Whether it is the manufacture of ghee or steel products, the interpretation of the input tax credit (ITC) provision will not change.
The Madras High Court ruled that no ITC reversal would be required on losses that occur during the ghee manufacturing process. This is the third decision in less than two months on an issue affecting the manufacturing sector across the country.
On June 24, in the case involving ARS Steel & Alloy International Private Limited, Single Judicial Judge Anita Sumanth said that the ITC’s cancellation for loss of input consumption, which is inherent in the manufacturing loss, is wrong.
As such, the loss is not contemplated or covered by the situations provided for by the GST law, he said in rescinding the order of the GST authority.
TN ghee maker
In the case of Tamil Nadu-based ghee manufacturer, exporter and supplier RK Ganapathy Chettiar, the same bench said: so too.
“The only distinction is that the product in this case was steel, while the product in this case is ghee and that difference is not significant.”
Under the GST Act, Section 17 (5) (h) of the CGST Act of 2017 provides for the non-availability of ITC on lost or destroyed goods. The law does not provide for any exception to this provision.
Experts say sheltered from said provision, GST tax authorities are challenging ITC’s eligibility on normal losses that occur in the manufacturing process
Commenting on the ruling, Harpreet Singh, partner (indirect tax) at KPMG in India, said recent Madras High Court rulings and rulings under the old VAT and excise laws have relieved assessors in distinguishing between goods destroyed / discarded in the manufacturing process versus goods lost / destroyed otherwise.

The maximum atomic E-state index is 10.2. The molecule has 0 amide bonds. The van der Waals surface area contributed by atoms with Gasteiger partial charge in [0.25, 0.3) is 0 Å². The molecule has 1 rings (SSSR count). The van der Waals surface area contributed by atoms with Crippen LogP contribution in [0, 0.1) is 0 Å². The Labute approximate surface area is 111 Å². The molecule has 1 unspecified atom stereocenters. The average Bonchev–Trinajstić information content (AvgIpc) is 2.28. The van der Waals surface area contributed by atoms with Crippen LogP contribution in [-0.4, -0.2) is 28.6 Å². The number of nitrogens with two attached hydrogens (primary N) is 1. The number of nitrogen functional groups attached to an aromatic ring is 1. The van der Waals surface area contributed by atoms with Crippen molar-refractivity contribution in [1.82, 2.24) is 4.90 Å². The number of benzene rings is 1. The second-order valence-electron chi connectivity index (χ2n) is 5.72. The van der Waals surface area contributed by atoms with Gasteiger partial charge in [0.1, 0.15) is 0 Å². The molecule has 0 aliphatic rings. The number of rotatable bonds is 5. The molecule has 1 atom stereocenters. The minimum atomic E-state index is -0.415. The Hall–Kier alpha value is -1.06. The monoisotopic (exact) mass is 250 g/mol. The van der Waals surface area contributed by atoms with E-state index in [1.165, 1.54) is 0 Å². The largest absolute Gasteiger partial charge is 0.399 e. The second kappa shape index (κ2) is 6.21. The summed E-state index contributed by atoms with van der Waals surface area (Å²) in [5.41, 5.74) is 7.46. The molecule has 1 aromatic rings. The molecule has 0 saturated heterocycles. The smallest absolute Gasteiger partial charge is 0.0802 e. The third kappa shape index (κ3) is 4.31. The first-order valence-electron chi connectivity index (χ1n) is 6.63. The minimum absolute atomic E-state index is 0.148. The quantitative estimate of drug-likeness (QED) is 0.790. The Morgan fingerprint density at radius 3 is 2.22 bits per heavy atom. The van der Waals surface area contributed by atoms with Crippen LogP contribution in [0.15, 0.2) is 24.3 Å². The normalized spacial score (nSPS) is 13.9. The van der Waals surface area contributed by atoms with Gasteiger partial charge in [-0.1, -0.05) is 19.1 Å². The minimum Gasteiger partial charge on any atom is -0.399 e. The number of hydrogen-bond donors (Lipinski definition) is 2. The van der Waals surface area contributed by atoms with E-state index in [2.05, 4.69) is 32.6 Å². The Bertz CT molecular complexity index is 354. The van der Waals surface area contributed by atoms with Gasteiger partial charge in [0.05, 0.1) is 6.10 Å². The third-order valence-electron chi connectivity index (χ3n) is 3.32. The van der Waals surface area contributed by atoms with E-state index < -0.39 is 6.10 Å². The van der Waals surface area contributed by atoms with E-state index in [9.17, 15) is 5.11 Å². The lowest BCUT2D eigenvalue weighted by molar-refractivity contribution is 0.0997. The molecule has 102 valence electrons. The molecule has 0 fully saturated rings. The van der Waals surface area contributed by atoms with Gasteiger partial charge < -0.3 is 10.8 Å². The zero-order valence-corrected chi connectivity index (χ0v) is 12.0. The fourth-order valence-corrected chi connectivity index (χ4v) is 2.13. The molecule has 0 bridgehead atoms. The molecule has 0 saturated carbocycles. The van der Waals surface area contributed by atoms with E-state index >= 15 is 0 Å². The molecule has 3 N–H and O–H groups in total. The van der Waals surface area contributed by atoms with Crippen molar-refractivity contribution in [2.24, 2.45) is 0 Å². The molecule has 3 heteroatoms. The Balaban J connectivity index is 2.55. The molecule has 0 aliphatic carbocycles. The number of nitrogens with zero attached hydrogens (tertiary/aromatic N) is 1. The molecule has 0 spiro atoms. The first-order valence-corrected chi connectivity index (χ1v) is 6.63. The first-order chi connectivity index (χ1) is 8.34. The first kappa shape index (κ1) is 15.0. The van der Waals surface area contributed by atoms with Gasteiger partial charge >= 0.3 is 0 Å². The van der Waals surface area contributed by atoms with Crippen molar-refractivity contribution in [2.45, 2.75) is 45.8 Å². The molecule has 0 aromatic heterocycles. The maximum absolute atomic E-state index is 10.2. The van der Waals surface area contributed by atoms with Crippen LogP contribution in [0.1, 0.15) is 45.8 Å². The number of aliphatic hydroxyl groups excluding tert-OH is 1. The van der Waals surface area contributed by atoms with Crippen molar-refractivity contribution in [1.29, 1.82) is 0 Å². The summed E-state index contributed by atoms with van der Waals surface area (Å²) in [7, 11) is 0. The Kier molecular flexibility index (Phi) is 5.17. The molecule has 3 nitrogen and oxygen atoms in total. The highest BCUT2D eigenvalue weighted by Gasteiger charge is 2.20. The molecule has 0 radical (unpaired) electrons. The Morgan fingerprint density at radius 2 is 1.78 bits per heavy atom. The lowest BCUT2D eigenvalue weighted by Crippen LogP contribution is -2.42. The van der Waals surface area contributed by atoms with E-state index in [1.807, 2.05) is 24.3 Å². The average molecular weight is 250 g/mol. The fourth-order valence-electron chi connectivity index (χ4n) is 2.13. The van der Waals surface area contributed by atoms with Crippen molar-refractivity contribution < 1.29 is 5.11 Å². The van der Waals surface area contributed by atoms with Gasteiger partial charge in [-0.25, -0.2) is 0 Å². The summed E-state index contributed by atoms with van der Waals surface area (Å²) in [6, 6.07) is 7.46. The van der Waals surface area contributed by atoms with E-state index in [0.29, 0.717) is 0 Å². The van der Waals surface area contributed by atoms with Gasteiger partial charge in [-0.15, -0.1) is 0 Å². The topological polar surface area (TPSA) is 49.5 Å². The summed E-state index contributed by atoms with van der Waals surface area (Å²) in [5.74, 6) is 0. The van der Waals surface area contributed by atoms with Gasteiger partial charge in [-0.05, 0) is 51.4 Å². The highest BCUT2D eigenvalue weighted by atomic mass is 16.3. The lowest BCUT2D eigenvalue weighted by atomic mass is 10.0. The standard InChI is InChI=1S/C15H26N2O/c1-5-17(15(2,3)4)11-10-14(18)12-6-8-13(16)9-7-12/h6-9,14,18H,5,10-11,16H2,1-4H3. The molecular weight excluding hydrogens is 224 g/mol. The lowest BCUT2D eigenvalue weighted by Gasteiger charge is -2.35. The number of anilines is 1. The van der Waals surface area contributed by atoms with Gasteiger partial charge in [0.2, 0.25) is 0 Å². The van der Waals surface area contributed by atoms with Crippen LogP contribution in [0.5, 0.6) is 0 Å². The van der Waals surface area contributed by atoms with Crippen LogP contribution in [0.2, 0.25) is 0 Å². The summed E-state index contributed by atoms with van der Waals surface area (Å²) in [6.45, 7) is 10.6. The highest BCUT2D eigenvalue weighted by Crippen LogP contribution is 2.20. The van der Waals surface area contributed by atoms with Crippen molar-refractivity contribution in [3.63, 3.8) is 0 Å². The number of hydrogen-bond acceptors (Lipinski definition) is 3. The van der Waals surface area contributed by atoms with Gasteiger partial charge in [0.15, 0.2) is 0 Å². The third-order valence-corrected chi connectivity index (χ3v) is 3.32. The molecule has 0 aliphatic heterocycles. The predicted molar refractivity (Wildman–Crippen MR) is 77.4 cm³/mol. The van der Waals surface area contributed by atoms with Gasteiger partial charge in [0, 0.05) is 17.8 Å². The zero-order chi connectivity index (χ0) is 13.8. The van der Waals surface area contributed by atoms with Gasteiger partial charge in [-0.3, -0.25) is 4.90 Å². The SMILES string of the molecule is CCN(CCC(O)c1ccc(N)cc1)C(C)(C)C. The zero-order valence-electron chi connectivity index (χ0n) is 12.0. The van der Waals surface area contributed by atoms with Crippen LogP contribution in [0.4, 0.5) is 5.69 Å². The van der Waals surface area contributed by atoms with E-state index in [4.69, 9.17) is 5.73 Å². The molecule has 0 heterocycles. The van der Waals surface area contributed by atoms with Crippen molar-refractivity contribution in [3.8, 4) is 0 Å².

“In view of these rulings, it is expected that the authorities, in the future, will not allege the cancellation of the ITC for any manufacturing loss,” he said.
Prateek Bansal, Associate Partner, Tax & Customs at White & Brief, said that although the Madras HC has reiterated the legal position (both under the GST and the old VAT), the ITC cannot be refused as an accidental loss of inputs during the manufacturing process for any final product. (be it steel or ghee), in the recent case of RK Ganapathy Chettiar, the parties and the tribunal did not dwell on the detailed manufacturing process of ghee in order to consider whether such Loss of inputs is really inevitable / unavoidable for the production of the final product, as the question of what constitutes an incidental loss can be debated depending on the facts and circumstances of each case.
âIt will be interesting to see if the tax authorities accept this general decision or challenge this position before the Supreme Court. However, as this issue will have tax implications nationwide, it will be essential to review each case / manufacturing process to rule out ITC ineligibility, âhe said.